Monday, May 9, 2011

Baja California Salt Beds

There is an island called Cedros meaning cedar trees, 22 kilometers west of Punta Eugenia halfway down the Baja California peninsula. That‘s where the fish hooked shape Baja Peninsula kicks westward and encompasses a 370,950 hectare marine and whale sanctuary. Known before as Scammons’s / San Iganacio Lagoons, it is now designated both by UNESCO and the Mexican Government as the Sansebastian Vizcaino Biosphere Reserve. The Pacific gray whales migrate 12,000 miles roundtrip here to find warm waters and blissful nursing beds there. However, I’m not telling “fish” stories. I wish I could surprise you and say that the solar evaporation salt beds coexist with these mammals of wonder. Whoever operates the plant, they must have had tough negotiations with environmental groups such as Greenpeace. Environmentalists would have opposed if the bay was utilized for commercial purposes. They may have evaded the possible opposition by moving the commercial base to Cedros Island.

The salt beds there spread over 33,000 hectares of land, equal to the size of Metropolitan Tokyo. In 1954, the world's wealthiest entrepreneur, Daniel K. Ludwig (1892-1992), started the Baja salt operation as an adjunct to his line of freighters. I remember him as the lease negotiator, after World War II, of the Kure Shipyard that built the Battleship Yamato and produced many tankers for his National Bulk Carriers. He decided to sell the salt business and the Japanese Mitsubishi (three diamonds) Shoji Corp, already engaged in salt works in Australia, showed keen interest. In the early 1970’s, Mitsubishi purchased the operation with provisions that the Mexican Government’s option to share stocks. Mitsubishi sent their officers immediately to oversee Baja. They were based in San Diego, where I lived. They knew it was a temporary assignment but I envied their work schedule, commuting to the Lagoon by a private jet, back with their families on weekends. I heard their meals were taken care of by locals on site. The expatriates left when the Mexican government bought majority of shares. I almost forgot about them, but I recently saw a news item about a boat named “Cedros” being launched from Hakata Shipyard located in Imabari, my first hometown, to embark on a Japan-Mexico voyage.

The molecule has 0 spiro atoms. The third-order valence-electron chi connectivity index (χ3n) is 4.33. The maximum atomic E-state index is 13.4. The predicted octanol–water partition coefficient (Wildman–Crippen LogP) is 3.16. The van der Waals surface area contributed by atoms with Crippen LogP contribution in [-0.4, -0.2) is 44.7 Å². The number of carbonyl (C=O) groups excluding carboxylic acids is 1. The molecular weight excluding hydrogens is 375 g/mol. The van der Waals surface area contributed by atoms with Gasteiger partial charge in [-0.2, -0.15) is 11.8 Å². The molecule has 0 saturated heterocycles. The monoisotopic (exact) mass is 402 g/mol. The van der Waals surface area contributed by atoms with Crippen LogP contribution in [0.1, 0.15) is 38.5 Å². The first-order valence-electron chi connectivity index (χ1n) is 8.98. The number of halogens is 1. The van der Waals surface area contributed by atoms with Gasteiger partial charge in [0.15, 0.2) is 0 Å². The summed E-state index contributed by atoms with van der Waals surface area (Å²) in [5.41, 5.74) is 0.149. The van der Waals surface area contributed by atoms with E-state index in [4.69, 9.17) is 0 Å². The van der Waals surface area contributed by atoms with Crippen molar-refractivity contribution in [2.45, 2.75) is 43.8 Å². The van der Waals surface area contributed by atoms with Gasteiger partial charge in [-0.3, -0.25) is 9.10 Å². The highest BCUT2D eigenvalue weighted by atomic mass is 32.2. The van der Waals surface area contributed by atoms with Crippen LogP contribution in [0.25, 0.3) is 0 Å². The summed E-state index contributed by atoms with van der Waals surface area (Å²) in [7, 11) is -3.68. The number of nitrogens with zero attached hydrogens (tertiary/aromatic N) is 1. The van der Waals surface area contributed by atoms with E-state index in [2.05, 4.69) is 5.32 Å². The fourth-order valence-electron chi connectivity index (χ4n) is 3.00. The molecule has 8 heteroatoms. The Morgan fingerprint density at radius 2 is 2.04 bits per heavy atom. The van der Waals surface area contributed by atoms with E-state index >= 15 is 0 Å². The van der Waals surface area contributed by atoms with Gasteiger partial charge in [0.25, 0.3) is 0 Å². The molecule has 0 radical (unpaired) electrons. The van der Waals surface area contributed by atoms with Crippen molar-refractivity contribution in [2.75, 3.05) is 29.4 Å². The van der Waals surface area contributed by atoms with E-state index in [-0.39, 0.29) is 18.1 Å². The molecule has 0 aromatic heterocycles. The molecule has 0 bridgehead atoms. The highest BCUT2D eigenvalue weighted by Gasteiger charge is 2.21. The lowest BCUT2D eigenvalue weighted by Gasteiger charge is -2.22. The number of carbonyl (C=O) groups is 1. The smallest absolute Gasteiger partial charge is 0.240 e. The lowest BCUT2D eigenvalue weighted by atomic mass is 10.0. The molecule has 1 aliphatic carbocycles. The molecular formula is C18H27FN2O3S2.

Briefly, here’s how the Lagoon natural salt nursery operates: A network of 13 ponds for concentrating sea water works with 64 smaller ponds where salt crystallizes. The total operation covers 200,000 acres, with 120 miles of dikes, 24 miles of canals and 27 miles of roads. The lagoon itself acts as the first of many evaporating ponds. The salinity of the lagoon is a trifle higher than that of the ocean. The main pumping station is at the other end of the lagoon.. Ten diesel pumps draw water out of the lagoon at a rate of nearly 300,000 gallons a minute and feed it into the evaporating ponds. When the concentration of salt reaches 25%, the water turns a bright pink. Solar absorption is increased by the pink color and as the temperature of brine increases, the evaporation rate goes up. When the brine is just short of total saturation, it is pumped into crystallizing ponds where the salt precipitates, forming crystals that fall to the floor of the pond and lump together in clusters as big as a fist. When the layer of crystals is about 6 inches deep, the salt is ready for harvest. The harvested salt is barged at Cedros Island. There could not have been a more ideal setting for these purposes. Sun power is free and is naturally utilized to convert salt water into salt crystals, even though it takes 18 months. Sea water, the raw material of this process is also available without limit. You can find out more about the operations here.

In 2008, salt production was reported to be 8 million tons per year, equal to the total of one year’s worth of Japanese salt imports. All transportation departs from Puerto Morro Redondo, on la Isla Cedros. I am flabbergasted that this port is the third largest port in Mexico, volume-wise, after Veracruz and Tampico, on the Atlantic Ocean. Eighty percent of their salt export was for industrial use, and I’m assuming it includes salt pellets for water softener application in the U.S. The island has a population of 2500, but can easily go up to 5,000 on a seasonal basis. Flights are available to Ensenada from Cedros Airport.

More images of the salt beds:
1. Aerial Photo
2. Gallery

1 comment:

Paul Dion, STL said...

Thank you for the great story. It's a great place to learn about what goes on in Mexico. Such a rich country! Beautiful too.